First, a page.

The Science of the Stress Response (and how to reign it in)




How many scientific studies have backed up how relaxation can improve your health? More than we can count.

"The time to relax is when you don't have time for it."Sidney J. Harris

But what is relaxation? What is stress? When scientists talk about these terms they don't mean face masks and massages. They talk about the relaxation and stress response of the body.

Physical responses in our body create feelings of stress and relaxation.

Stress is your body’s response to what it perceives to be danger. Here’s an interesting example from Stanford Professor Richard Sapolsky.

You are on the safari. Out of the corner of your eye, you see a tiger licking his chops. At that moment, what do you need? You need to be RUNNING.

Your body hears the call. It sends extra energy into your legs. Your heart pumps faster. Your brain releases a huge wave of hormones, including adrenaline.

Luckily, you make it to safety.

Ok, imagine that you are a zebra. The same thing happens, and you make it to safety. What happens then? You shake it off and then go about your day.


Humans are different. If this happened to you, you would retell the story over and over. You'd think about it the rest of the day. It might keep you up at night.

Humans have trouble shaking things off.

In science terms, this is the anticipatory response. You are no longer in danger, but you still think you are.

We experience psychological stress.

For example, you are in traffic and will be late to work. Are you in danger? No. Does your body still elevate your heart rate and release stress hormones? Yes.

This stress response is less strong than if it was a tiger. But, the stress response uses resources. It is expensive for the body to keep up.

Your body needs the opposite of the stress response to replace those resources.

You need the relaxation response.

When in the relaxation response, your heart rate slows, your energy goes towards digestion and repair. Your brain releases hormones that relax your blood vessels. Your muscles let go of tension.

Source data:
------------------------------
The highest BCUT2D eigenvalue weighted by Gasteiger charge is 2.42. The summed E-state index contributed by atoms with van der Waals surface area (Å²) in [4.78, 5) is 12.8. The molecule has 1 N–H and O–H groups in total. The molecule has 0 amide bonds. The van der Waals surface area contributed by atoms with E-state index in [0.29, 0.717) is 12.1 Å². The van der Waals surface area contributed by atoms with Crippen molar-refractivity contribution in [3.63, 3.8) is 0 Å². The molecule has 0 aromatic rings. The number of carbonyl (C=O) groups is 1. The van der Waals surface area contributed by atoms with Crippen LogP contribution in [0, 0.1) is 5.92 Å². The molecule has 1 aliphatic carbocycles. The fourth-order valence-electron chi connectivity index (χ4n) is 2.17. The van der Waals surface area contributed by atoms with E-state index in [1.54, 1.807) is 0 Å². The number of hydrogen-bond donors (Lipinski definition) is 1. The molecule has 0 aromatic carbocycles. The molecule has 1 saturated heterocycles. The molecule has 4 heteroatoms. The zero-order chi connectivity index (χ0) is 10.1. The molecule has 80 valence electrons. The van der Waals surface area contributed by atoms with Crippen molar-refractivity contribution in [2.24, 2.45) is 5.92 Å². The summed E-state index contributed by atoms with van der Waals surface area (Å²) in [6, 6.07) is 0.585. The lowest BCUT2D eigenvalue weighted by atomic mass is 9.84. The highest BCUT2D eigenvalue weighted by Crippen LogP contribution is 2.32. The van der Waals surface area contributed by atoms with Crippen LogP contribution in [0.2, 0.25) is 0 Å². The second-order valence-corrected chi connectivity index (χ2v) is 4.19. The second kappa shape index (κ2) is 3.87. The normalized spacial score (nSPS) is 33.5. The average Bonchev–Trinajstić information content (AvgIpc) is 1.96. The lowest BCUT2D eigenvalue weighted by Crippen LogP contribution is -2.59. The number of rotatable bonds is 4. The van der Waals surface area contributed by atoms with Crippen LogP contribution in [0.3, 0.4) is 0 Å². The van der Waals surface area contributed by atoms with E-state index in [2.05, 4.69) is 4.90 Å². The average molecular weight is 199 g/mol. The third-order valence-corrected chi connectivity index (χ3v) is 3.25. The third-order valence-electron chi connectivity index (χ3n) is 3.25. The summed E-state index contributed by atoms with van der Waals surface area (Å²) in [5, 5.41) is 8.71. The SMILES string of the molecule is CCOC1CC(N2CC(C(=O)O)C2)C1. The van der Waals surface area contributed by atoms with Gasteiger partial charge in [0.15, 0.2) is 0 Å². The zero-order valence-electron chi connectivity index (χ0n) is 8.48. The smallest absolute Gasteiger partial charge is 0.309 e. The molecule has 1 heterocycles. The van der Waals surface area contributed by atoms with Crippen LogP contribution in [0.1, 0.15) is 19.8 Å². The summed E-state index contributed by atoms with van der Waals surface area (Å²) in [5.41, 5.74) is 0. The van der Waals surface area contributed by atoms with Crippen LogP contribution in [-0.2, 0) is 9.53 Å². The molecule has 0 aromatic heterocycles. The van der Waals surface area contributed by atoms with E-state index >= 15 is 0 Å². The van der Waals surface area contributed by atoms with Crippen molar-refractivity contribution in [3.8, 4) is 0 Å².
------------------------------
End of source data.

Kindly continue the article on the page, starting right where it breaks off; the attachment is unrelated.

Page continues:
Take 10 seconds to scan your body. How do you feel right now?

In this fast-paced world, many of us live in a low-level of the stress response all the time. We may forget what relaxation feels like.

This is where Yoga comes in.

The practice of yoga teaches relaxation techniques. Yoga reduces muscle tension, slows your breathing and lowers your heart rate. This creates a gentle and calm feeling in the body and mind.

Your health improves the more time you spend in the relaxation response. Studies have shown improved immune response, reduced blood pressure, better sleep and more.

You will experience the feeling of peace and calm both on and off your mat. That traffic jam will feel less stressful. You'll sleep better.

You might be thinking "But, I am only starting. These benefits will take too much time." We have good news.

The benefits of yoga are available to beginners and advanced yogis.

A study showed that only 10 sessions of yoga created significant improvements. Only 4 weeks of yoga improved heart and lung performance in another study.

To truly fight back against the stress response, you have to know its opposite. You can learn how to create the relaxation response by using the centering, grounding and breathing techniques taight in yoga. These are often techniques that youcan use anywhere (includng that traffic jam!)

"The only joy in the world is to begin"Cesare Pavese

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